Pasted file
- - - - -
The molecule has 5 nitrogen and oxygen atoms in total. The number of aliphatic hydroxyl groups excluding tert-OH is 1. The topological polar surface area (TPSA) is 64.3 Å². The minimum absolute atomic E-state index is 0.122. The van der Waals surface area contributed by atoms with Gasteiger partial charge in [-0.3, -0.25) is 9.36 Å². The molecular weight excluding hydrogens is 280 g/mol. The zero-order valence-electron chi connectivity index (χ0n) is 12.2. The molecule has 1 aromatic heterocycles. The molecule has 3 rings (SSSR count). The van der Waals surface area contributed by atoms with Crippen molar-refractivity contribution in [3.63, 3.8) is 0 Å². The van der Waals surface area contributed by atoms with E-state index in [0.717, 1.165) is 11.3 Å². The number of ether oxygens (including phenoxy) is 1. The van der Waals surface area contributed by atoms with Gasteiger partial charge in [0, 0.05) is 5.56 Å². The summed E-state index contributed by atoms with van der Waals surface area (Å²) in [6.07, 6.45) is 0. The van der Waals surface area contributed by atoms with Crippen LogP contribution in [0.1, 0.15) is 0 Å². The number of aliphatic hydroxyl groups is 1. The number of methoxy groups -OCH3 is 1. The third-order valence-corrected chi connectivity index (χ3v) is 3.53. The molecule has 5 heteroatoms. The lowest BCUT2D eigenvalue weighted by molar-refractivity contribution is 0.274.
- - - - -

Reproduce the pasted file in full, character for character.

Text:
The molecule has 5 nitrogen and oxygen atoms in total. The number of aliphatic hydroxyl groups excluding tert-OH is 1. The topological polar surface area (TPSA) is 64.3 Å². The minimum absolute atomic E-state index is 0.122. The van der Waals surface area contributed by atoms with Gasteiger partial charge in [-0.3, -0.25) is 9.36 Å². The molecular weight excluding hydrogens is 280 g/mol. The zero-order valence-electron chi connectivity index (χ0n) is 12.2. The molecule has 1 aromatic heterocycles. The molecule has 3 rings (SSSR count). The van der Waals surface area contributed by atoms with Crippen molar-refractivity contribution in [3.63, 3.8) is 0 Å². The van der Waals surface area contributed by atoms with E-state index in [0.717, 1.165) is 11.3 Å². The number of ether oxygens (including phenoxy) is 1. The van der Waals surface area contributed by atoms with Gasteiger partial charge in [0, 0.05) is 5.56 Å². The summed E-state index contributed by atoms with van der Waals surface area (Å²) in [6.07, 6.45) is 0. The van der Waals surface area contributed by atoms with Crippen LogP contribution in [0.1, 0.15) is 0 Å². The number of aliphatic hydroxyl groups is 1. The number of methoxy groups -OCH3 is 1. The third-order valence-corrected chi connectivity index (χ3v) is 3.53. The molecule has 5 heteroatoms. The lowest BCUT2D eigenvalue weighted by molar-refractivity contribution is 0.274.